Caterham was the only car manufacturer that bought the rights to build the Lotus Seven and improved it over the years. It was an ultimate roadster/toy/track-day weapon.
Collin Chapman designed the Lotus Seven in the '50s, and it was the quintessence of a road-legal race-car. Many cars pretended to be race-cars with number plates, but none of them could be what the Seven was. The British engineer had one goal: to mount an engine into a car that was as light as possible. Graham Nearm, a former Lotus dealer, bought Lotus's rights and built the Seven after the carmaker dropped the roadster from its lineup.
The construction was simple: a set of aluminum panels attached to a tubular steel chassis. The exposed suspension struts and the separate fenders were typical for Caterham vehicles, while its round headlights were attached to the bodywork via chromed mounts. Like the original model, the little roadster featured a straight windshield and a small cabin big enough to fit two occupants separated by the tall center tunnel. Behind them, there was only the rear axle and a vertical panel.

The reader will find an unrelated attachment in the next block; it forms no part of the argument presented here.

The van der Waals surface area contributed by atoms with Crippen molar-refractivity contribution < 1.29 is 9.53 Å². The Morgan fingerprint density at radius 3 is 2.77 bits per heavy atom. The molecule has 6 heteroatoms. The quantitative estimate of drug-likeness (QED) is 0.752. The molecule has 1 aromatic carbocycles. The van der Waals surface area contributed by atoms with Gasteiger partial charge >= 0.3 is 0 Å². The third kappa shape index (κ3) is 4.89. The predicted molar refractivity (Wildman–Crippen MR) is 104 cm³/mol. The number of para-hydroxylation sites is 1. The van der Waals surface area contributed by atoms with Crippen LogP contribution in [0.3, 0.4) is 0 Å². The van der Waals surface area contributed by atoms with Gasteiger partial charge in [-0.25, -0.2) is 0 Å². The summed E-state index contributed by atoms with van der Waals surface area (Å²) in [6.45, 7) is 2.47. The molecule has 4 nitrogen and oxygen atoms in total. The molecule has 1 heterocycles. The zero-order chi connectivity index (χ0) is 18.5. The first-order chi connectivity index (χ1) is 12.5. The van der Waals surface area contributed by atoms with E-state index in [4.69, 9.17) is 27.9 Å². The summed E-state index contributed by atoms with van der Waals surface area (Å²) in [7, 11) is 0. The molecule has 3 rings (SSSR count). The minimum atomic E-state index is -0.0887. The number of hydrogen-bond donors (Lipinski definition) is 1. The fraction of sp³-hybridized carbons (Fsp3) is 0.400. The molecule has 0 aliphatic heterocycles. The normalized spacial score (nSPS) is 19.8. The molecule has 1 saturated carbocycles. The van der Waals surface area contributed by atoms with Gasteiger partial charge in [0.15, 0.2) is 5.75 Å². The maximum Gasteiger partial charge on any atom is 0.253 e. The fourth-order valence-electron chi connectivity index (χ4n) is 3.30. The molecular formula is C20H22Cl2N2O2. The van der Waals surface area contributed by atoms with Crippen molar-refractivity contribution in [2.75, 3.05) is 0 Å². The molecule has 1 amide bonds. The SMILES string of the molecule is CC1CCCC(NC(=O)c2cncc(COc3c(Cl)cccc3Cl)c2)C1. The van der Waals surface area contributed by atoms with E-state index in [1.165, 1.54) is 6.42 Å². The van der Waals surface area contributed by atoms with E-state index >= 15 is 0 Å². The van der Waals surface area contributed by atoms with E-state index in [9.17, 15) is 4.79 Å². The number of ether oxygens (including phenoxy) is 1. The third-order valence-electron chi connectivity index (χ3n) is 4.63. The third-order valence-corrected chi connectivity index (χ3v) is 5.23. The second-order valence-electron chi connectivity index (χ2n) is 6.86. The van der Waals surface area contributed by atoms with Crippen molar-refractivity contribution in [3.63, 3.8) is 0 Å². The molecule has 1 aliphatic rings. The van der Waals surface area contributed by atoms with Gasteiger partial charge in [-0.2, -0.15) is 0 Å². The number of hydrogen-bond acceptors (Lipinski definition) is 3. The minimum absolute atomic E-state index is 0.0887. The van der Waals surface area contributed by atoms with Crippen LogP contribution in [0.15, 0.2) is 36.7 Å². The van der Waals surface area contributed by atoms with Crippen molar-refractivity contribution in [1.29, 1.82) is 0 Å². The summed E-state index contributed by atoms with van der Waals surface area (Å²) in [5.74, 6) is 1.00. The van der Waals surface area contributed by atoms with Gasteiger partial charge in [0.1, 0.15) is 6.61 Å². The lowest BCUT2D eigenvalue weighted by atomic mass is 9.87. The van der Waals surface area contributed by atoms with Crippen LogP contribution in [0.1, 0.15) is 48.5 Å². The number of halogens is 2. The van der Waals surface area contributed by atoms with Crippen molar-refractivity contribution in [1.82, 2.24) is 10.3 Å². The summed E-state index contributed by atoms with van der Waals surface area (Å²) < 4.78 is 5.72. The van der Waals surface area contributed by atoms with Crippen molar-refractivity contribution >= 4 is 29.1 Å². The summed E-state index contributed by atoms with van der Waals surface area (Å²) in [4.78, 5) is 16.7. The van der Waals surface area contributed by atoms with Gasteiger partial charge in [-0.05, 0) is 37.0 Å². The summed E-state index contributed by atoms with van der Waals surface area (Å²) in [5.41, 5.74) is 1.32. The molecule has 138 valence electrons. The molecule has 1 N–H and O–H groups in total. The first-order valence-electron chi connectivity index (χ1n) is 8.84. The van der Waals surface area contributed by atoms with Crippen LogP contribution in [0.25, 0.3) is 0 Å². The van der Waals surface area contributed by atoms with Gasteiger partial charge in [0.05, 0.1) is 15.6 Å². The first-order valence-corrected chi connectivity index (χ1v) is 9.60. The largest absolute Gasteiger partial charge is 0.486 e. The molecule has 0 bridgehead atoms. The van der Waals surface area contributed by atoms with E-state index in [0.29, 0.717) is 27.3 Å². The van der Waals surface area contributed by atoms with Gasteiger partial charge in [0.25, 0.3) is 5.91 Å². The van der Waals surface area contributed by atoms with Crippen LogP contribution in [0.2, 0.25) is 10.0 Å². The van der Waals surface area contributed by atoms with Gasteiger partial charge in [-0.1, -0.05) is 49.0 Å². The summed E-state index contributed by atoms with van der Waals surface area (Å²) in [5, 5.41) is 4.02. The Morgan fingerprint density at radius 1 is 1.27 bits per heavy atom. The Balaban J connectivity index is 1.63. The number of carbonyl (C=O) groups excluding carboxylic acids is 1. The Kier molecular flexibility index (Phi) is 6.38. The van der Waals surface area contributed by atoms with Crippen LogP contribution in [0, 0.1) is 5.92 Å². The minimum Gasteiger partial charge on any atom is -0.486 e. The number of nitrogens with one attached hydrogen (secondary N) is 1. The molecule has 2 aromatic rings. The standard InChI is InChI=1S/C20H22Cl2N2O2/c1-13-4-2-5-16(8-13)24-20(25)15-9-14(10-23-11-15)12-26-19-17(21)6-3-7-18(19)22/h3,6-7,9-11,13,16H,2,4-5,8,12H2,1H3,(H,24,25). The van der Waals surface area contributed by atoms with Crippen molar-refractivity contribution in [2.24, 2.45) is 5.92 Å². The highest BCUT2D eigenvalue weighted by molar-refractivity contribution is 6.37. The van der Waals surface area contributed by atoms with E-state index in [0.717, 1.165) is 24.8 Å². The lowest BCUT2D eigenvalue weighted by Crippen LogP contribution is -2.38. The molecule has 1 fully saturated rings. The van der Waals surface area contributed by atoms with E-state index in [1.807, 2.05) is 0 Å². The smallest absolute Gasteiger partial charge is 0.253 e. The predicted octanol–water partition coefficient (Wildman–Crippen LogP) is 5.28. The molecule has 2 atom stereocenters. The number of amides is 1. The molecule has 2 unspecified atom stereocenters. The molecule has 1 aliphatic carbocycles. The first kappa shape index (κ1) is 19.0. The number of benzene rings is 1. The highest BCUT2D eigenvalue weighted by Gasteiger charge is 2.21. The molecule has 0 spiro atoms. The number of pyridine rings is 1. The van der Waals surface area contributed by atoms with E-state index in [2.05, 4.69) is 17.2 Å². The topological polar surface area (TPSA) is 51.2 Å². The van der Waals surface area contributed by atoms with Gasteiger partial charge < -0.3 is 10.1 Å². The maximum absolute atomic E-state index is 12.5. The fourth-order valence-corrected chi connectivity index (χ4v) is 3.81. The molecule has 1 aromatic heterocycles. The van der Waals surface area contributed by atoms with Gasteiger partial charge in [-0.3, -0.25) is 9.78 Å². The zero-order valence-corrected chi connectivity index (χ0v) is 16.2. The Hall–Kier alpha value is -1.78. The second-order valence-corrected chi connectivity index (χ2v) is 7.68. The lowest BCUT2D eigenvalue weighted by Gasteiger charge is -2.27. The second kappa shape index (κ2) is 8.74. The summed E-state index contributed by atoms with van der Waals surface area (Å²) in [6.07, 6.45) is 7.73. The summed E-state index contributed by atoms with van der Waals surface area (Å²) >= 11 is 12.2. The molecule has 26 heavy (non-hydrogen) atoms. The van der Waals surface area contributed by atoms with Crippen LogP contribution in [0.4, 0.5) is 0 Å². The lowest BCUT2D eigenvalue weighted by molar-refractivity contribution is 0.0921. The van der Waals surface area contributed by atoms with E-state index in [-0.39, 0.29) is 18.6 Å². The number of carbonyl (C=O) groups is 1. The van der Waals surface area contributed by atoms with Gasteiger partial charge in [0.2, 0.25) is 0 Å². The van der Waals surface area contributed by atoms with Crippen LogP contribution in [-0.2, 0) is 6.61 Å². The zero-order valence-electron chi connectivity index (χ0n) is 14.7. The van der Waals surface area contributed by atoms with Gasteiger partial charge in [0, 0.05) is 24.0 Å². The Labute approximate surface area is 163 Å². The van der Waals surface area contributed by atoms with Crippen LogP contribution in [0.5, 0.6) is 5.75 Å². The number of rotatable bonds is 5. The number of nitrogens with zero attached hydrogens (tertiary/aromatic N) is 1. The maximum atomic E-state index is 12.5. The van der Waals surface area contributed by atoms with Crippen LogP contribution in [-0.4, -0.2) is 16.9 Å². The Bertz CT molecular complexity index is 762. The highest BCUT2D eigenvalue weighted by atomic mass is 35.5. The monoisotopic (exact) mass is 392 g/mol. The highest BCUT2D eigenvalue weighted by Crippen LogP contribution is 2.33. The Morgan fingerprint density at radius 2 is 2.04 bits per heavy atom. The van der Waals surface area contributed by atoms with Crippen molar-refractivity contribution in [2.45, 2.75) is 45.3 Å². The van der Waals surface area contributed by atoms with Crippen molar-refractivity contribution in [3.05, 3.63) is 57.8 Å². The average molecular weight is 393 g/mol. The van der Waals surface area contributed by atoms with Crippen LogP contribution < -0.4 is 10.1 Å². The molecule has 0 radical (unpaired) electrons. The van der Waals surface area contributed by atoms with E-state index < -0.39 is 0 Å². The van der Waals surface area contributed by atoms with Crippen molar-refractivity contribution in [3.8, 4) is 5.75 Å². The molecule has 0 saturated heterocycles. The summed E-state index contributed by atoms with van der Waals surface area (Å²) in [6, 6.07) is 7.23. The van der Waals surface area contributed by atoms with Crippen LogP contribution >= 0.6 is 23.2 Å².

It is hard to say about the Caterham that it had an interior. It was just a place with two seats, a dash panel, and a steering wheel. A few buttons and switches were installed for lights, wipers, and a hazard button. The bucket-seats were designed to hold their occupants in place while hard cornering since the Caterham was known for its high-speed cornering abilities.
Under the hood, there was an inline-four engine that sent its power to the rear wheels. Despite its low power, it could rocket the car to 100 kph (62 mph) in under seven seconds.